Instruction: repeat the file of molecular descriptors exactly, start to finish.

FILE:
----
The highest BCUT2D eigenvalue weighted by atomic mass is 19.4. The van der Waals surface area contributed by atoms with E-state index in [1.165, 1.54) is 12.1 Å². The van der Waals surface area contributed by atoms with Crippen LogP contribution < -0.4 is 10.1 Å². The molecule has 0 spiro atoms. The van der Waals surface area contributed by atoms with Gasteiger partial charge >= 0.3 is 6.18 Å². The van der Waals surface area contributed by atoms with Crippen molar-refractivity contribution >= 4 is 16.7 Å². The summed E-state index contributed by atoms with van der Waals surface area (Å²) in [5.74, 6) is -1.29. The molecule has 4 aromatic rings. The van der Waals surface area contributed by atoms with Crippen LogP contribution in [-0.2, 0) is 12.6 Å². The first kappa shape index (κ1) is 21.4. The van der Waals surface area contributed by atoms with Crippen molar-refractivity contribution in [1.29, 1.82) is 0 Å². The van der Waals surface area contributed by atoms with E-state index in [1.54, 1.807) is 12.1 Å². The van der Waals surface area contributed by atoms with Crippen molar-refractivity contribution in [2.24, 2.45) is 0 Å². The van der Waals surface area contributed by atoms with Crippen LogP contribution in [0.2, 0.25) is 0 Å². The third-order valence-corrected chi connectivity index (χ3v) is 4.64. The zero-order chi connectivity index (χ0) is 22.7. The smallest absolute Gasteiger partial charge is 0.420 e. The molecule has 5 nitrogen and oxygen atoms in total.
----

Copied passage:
The highest BCUT2D eigenvalue weighted by atomic mass is 19.4. The van der Waals surface area contributed by atoms with E-state index in [1.165, 1.54) is 12.1 Å². The van der Waals surface area contributed by atoms with Crippen LogP contribution < -0.4 is 10.1 Å². The molecule has 0 spiro atoms. The van der Waals surface area contributed by atoms with Gasteiger partial charge >= 0.3 is 6.18 Å². The van der Waals surface area contributed by atoms with Crippen molar-refractivity contribution >= 4 is 16.7 Å². The summed E-state index contributed by atoms with van der Waals surface area (Å²) in [5.74, 6) is -1.29. The molecule has 4 aromatic rings. The van der Waals surface area contributed by atoms with Crippen LogP contribution in [-0.2, 0) is 12.6 Å². The first kappa shape index (κ1) is 21.4. The van der Waals surface area contributed by atoms with Crippen molar-refractivity contribution in [1.29, 1.82) is 0 Å². The van der Waals surface area contributed by atoms with E-state index in [1.54, 1.807) is 12.1 Å². The van der Waals surface area contributed by atoms with Crippen molar-refractivity contribution in [2.24, 2.45) is 0 Å². The van der Waals surface area contributed by atoms with Crippen LogP contribution in [0.2, 0.25) is 0 Å². The third-order valence-corrected chi connectivity index (χ3v) is 4.64. The zero-order chi connectivity index (χ0) is 22.7. The smallest absolute Gasteiger partial charge is 0.420 e. The molecule has 5 nitrogen and oxygen atoms in total.